The New Horizons team has released this color image from the Multispectral Visible Imaging Camera (MVIC) as part of their commemoration of the one-year anniversary of the spacecraft's encounter with Jupiter.
The lefthand frame reveals the red ring around Tvashtar Paterae, the result of sulfurous fallout from the volcano's large plume. The right frame is the same image, but stretched to better show the Tvashtar and Prometheus plumes (near the equator along the limb). These plumes appear blue due to small, smoke-sized particles in the plume. The right frame also shows the some of the terrain illuminated by Jupiter as well as a hint of the incandescent lava in the Tvashtar fire fountain.
The color presented here is only approximately true color. Two filters were used to create this image: a blue filter with a central wavelength of 475 nm and a methane filter with a central wavelength of 889 nm in the near-infrared. So you are seeing colors a little redder and less yellowish than what you would see with the naked eye.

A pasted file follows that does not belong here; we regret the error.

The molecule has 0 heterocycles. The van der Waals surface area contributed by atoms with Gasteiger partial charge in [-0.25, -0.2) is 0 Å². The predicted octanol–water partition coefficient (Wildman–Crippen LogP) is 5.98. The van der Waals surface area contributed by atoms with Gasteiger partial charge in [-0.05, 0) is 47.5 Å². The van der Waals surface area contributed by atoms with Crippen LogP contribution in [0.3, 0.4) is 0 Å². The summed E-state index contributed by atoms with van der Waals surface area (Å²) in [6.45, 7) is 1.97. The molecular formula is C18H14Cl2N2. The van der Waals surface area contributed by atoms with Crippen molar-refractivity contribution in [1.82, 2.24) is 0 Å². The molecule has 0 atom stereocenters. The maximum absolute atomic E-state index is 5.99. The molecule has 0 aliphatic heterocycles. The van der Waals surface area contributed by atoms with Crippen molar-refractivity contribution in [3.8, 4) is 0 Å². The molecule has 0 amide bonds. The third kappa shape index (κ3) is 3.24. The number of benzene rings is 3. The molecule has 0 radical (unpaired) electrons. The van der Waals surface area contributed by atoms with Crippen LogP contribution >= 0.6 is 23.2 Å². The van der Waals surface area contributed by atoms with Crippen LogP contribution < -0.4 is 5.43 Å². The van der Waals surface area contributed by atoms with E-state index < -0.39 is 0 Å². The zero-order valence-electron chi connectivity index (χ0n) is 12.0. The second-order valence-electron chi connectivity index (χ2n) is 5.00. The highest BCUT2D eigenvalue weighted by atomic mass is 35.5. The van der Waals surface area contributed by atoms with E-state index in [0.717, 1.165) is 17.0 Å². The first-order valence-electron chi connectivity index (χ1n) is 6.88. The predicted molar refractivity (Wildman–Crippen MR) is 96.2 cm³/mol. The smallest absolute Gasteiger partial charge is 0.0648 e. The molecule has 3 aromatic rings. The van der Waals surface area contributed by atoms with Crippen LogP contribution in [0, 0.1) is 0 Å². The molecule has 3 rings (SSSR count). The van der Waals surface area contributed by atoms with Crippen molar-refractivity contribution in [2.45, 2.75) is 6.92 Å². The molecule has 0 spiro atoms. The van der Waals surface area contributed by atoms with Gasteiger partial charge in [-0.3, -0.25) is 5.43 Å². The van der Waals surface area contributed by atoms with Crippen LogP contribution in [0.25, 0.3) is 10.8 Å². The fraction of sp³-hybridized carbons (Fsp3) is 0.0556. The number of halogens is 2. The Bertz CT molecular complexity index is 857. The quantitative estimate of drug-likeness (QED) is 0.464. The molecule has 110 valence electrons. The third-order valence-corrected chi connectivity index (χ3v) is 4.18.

For comparison, there is a nice Galileo frame from November 1997 that has a similar geometry.
As another comparison, I've put together a couple of the LORRI frames taken at nearly the same time as this MVIC image: one exposed to show the area illuminated by the Sun (and the lava fountain at Tvashtar) and another exposed to show the Tvashtar plume and the area illuminated by Jupiter.
Link: Seeing Red [pluto.jhuapl.edu]